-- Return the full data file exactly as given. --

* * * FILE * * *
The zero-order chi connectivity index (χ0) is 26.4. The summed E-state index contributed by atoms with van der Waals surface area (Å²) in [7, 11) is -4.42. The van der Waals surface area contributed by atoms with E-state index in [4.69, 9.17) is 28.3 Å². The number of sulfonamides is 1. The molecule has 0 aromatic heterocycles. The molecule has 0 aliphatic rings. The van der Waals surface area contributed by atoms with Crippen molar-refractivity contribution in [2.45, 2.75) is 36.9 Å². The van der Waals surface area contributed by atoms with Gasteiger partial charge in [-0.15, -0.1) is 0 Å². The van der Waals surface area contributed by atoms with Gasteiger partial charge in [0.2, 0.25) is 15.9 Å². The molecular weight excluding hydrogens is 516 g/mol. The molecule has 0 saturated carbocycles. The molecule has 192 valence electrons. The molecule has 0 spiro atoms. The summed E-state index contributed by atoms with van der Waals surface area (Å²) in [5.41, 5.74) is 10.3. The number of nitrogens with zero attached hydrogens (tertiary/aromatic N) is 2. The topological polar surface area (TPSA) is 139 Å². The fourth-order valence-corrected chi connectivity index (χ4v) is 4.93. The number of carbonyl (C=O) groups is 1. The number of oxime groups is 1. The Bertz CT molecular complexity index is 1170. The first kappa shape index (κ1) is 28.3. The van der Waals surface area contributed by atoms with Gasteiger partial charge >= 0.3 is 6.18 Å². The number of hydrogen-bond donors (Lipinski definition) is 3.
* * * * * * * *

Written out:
The zero-order chi connectivity index (χ0) is 26.4. The summed E-state index contributed by atoms with van der Waals surface area (Å²) in [7, 11) is -4.42. The van der Waals surface area contributed by atoms with E-state index in [4.69, 9.17) is 28.3 Å². The number of sulfonamides is 1. The molecule has 0 aromatic heterocycles. The molecule has 0 aliphatic rings. The van der Waals surface area contributed by atoms with Crippen molar-refractivity contribution in [2.45, 2.75) is 36.9 Å². The van der Waals surface area contributed by atoms with Gasteiger partial charge in [-0.15, -0.1) is 0 Å². The van der Waals surface area contributed by atoms with Gasteiger partial charge in [0.2, 0.25) is 15.9 Å². The molecular weight excluding hydrogens is 516 g/mol. The molecule has 0 saturated carbocycles. The molecule has 192 valence electrons. The molecule has 0 spiro atoms. The summed E-state index contributed by atoms with van der Waals surface area (Å²) in [5.41, 5.74) is 10.3. The number of nitrogens with zero attached hydrogens (tertiary/aromatic N) is 2. The topological polar surface area (TPSA) is 139 Å². The fourth-order valence-corrected chi connectivity index (χ4v) is 4.93. The number of carbonyl (C=O) groups is 1. The number of oxime groups is 1. The Bertz CT molecular complexity index is 1170. The first kappa shape index (κ1) is 28.3. The van der Waals surface area contributed by atoms with Gasteiger partial charge >= 0.3 is 6.18 Å². The number of hydrogen-bond donors (Lipinski definition) is 3.